Reconciling Faith and Reason

The Gospel of Kennedy was eloquent and simple. Before being elected president, John F. Kennedy went to Houston in 1960 to basically state that his Roman Catholic faith was irrelevant: "Whatever issue may come before me as president—on birth control, divorce, censorship, gambling or any other subject—I will make my decision … in accordance with what my conscience tells me to be the national interest, and without regard to outside religious pressures or dictates. And no power or threat of punishment could cause me to decide otherwise."

The Gospel of Mitt was also eloquent but hardly simple. In his view, religion is absolutely relevant. Indeed, faith is essential to the very survival of freedom. "There are some who may feel that religion is not a matter to be seriously considered in the context of the weighty threats that face us," Mitt Romney said in a much-awaited speech last Thursday in College Station, just up the road from Houston. "If so, they are at odds with the nation's founders, for they, when our nation faced its greatest peril, sought the blessings of the Creator. And further, they discovered the essential connection between the survival of a free land and the protection of religious freedom. In John Adams's words: 'We have no government armed with power capable of contending with human passions unbridled by morality and religion ... our Constitution,' he said, 'was made for a moral and religious people.' Freedom requires religion just as religion requires freedom. Freedom opens the windows of the soul so that man can discover his most profound beliefs and commune with God. Freedom and religion endure together, or perish alone."

Adams's point is not Romney's point. For Adams, the domain of faith is private and the communal benefit of faith is that it basically helps to discipline the passions and thus keeps citizens from going wild. The idea that faith can help decide social policy on, "the weighty threats that face us" was absolutely not Adams's intent, and even if it was, what does that mean for us now?

To silence critics who fear that Romney is laying the groundwork for an American Theocracy, he quickly moves to contradict the idea he just advanced--that faith and freedom must intersect, "Let me assure you that no authorities of my church, or of any other church for that matter, will ever exert influence on presidential decisions. Their authority is theirs, within the province of church affairs, and it ends where the affairs of the nation begin."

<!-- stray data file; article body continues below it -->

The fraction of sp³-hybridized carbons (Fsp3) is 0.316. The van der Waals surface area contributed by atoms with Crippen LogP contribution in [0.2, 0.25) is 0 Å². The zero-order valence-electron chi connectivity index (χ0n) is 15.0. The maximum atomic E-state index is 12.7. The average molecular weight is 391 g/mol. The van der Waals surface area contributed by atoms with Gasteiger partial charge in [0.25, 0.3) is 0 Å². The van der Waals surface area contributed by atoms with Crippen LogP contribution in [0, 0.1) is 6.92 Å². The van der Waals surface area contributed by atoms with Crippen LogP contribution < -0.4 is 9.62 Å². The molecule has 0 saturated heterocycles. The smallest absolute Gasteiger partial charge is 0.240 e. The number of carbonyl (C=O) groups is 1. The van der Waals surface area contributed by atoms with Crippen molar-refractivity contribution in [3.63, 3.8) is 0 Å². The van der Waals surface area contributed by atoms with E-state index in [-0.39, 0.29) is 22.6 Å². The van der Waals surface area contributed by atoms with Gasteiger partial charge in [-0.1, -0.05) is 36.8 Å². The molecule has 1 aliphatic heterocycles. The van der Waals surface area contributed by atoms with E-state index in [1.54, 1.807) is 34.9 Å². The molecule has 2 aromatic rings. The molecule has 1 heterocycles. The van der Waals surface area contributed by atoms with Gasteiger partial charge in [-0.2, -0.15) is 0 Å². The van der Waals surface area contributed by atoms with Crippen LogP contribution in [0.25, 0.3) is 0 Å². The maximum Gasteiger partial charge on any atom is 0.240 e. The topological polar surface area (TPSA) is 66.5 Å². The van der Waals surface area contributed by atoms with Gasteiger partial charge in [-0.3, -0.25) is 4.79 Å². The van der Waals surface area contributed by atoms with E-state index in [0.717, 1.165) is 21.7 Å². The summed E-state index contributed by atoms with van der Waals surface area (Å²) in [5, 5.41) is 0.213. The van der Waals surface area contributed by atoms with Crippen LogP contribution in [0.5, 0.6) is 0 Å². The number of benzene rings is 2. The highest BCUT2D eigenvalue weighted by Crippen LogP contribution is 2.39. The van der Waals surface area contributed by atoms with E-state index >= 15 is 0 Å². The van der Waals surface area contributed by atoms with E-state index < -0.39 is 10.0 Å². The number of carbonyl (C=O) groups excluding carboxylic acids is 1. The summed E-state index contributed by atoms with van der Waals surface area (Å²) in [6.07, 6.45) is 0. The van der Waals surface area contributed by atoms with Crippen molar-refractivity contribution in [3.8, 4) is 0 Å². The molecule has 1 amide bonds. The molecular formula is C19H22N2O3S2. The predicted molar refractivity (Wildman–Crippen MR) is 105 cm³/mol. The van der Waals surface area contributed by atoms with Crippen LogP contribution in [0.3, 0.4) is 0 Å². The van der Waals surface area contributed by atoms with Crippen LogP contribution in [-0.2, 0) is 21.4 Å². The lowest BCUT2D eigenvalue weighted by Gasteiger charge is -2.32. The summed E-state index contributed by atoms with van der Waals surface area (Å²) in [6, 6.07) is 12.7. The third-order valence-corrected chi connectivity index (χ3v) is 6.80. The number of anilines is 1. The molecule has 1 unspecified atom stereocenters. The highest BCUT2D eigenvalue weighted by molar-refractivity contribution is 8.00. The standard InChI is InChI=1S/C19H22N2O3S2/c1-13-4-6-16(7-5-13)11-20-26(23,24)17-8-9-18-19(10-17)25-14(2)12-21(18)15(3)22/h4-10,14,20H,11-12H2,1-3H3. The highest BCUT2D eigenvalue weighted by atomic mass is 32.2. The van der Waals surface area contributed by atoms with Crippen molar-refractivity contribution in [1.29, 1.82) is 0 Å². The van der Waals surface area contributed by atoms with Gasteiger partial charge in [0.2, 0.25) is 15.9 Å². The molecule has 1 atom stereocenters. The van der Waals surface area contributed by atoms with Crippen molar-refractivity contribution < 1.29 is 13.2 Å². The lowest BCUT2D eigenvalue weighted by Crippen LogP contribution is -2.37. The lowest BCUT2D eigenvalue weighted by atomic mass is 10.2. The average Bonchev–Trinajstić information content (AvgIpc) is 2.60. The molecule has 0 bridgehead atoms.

So apparently religion should influence politics, but no one particular religion should influence politics. Unfortunately religion is not a generic drug. Religion comes in quite particular packaging. Romney's solution to this obvious problem is to imagine a kind of secular national faith whose content is purely moral and whose beliefs are shared by all faiths: "It's important to recognize that while differences in theology exist between the churches in America, we share a common creed of moral convictions. And where the affairs of our nation are concerned, it's usually a sound rule to focus on the latter, on the great moral principles that urge us all on a common course."

The first problem with this view is that there is in fact no "common creed of moral convictions" shared by all faiths. The treatment of women and gays and nonbelievers and believers in other faiths, the teachings about marriage and war and peace and the stewardship of the environment varies drastically from faith to faith and often within each faith from one denomination or sect to another. With Mormonism's clearly contentious history on the moral issues of race and marriage, Romney should have addressed the obvious problem with his thesis: in fact, all faiths do not share the same moral vision.

The second problem is that even teachings from religion about moral issues are not clearly moral even when they are right. For this, Kant is needed, and to short-circuit an endless journey into his 1788 seminal work, "Critique of Practical Reason," let me state the problem simply. Believing that something is moral just because it is taught in your sacred texts is not a moral argument because it takes reasons from revealed texts, and this subverts the tasks of human reason. Something is moral if and only if we can offer clear, accessible reasons for it. I believe that most often, reason supports the moral teachings of faith, but reason is the proof, not a scriptural citation. I may be, indeed I am, ready to believe that God's moral teachings in the Torah are revealed truth, but in the public square I must use other language and other proofs. For example, believing that a fetus has a right to life because it is human, genetically distinct from the mother, innocent and is therefore entitled to the protections of the 14th Amendment is a proper public argument. People can obviously disagree, but that debate is then carried on in the shared language of reason. Saying that the fetus has a right to life because of some text in Exodus or Job has no public purchase whatsoever for folks who believe that those texts are just old texts and not the living word of God. 

The solution for the problem of politics and faith is for religious people to come to the public debates with reasons that an atheist can understand. The Rev. Martin Luther King Jr. came to civil rights from the language of faith, but he spoke to America in the language of American values and unaided human reason. He believed that racial discrimination was a sin, but he condemned it as unjust and a violation of the Bill of Rights. This is why he won. Nobody ought to care how you came to an interest and concern about any of the great issues facing our country and our world. What people have a right to expect is that you can offer an argument about what we should do about them--an argument that need not end with "Amen."